If you would like to view my map, as it currently stands. Which is obviously incomplete and needs work, you can do so here... https://drive.google.com/open?id=0B-Plq ... HQ5UEwxdkE


One of the things i was debating on also was weather or not to simply use one icon for housing within the city. At the moment I use 40% scaled down, freeform placed village icons to represent housing within the city walls / limits. These same icons located in the wilderness and farming areas are just small houses, and communities with some roads, but mostly trails between them. I probably need to scale the city down by one or two layers of hexes over all to make it more appropriate, however I feel as if It would be to clustered if i do so.

If I use freeform icons, I can create the semblance of a thriving city state, however if you only use the normal sized, snap to center icons each one of those tiles for the city would just be a single icon, which represents to main feature of that hex in the city. Cities though have forts and towers and check points and dungeons and districts. So its a bit much to try and grasp all on my own.

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 Post subject: Re: Any map makers out there?
PostPosted: Sat Jul 08, 2017 8:42 pm 
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Joined: Wed Nov 06, 2013 7:06 am
Posts: 785
2. Do some research on cities of the period you're setting. Population density has a lot of varaibles, from terrain to the local taxation system.

5. Basic terrain mapping is best done on a large sheet of paper with a pencil. Start with long lines of mountain crest folds and ocean valley low folds. Sketch in height lines at around 100-500m height scales (depending on the scale of the map.) Every "kink" in the height lines is likely to have a river. If not, there will be a reason for lack of water flow. This process may also generate a few large lakes where multiple crest fold start interacting.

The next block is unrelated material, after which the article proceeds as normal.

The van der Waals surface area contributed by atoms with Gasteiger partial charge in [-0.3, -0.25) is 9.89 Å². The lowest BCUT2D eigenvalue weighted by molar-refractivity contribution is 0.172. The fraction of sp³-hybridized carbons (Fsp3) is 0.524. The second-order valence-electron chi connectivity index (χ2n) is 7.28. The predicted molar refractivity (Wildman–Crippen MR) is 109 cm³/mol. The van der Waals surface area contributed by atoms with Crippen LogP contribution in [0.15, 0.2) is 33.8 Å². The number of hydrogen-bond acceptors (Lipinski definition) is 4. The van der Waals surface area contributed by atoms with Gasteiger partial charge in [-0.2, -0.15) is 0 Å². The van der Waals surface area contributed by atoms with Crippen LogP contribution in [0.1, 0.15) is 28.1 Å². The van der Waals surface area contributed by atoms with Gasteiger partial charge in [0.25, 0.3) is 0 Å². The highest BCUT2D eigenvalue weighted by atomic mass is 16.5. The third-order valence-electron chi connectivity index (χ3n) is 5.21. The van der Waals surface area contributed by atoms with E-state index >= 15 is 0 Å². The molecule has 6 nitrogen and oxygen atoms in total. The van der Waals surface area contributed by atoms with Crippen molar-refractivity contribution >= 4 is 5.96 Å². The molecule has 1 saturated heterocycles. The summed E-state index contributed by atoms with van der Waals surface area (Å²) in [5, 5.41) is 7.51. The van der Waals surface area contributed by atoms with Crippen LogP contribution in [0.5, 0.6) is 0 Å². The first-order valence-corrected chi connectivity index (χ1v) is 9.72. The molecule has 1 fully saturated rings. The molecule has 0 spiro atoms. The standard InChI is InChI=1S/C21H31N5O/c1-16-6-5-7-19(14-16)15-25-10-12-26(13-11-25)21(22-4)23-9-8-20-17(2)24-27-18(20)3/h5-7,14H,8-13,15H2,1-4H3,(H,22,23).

I've only got CC1, which doesn't run very well under DOSbox (and has a non GUI interface).

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 Post subject: Re: Any map makers out there?
PostPosted: Sat Jul 22, 2017 11:58 am 

Joined: Sun Oct 09, 2016 3:31 pm
Posts: 68
Location: U.S.A. Ohio
Southernskies wrote:
2. Do some research on cities of the period you're setting. Population density has a lot of varaibles, from terrain to the local taxation system.

5. Basic terrain mapping is best done on a large sheet of paper with a pencil. Start with long lines of mountain crest folds and ocean valley low folds. Sketch in height lines at around 100-500m height scales (depending on the scale of the map.) Every "kink" in the height lines is likely to have a river. If not, there will be a reason for lack of water flow. This process may also generate a few large lakes where multiple crest fold start interacting.


I've only got CC1, which doesn't run very well under DOSbox (and has a non GUI interface).


I have done some maps with pen and paper, but it mostly comes out looking like a childs drawing. :(

The map i generated with hexographer comes with terrain features that "fit" together. Mountain ranges for water to trickle down from and valleys, farmland, other types of terrain. When adding in rivers and lakes I turn on the elevation feature which shows me the lines I could use to place them. So, when doing this on paper, i just sorta randomly place the rivers and lakes, then later think about elevation. I'll try today with the steps you posted and see what I get though.

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Lo Gorie- Dark-Kin Barbarian 1 & Fighter 3. FL: Legio Anguis Reptatus.
Savic No Taste- Ghost Scale 1.4 Expert, Exile, Assassin Initiate, Weirdo.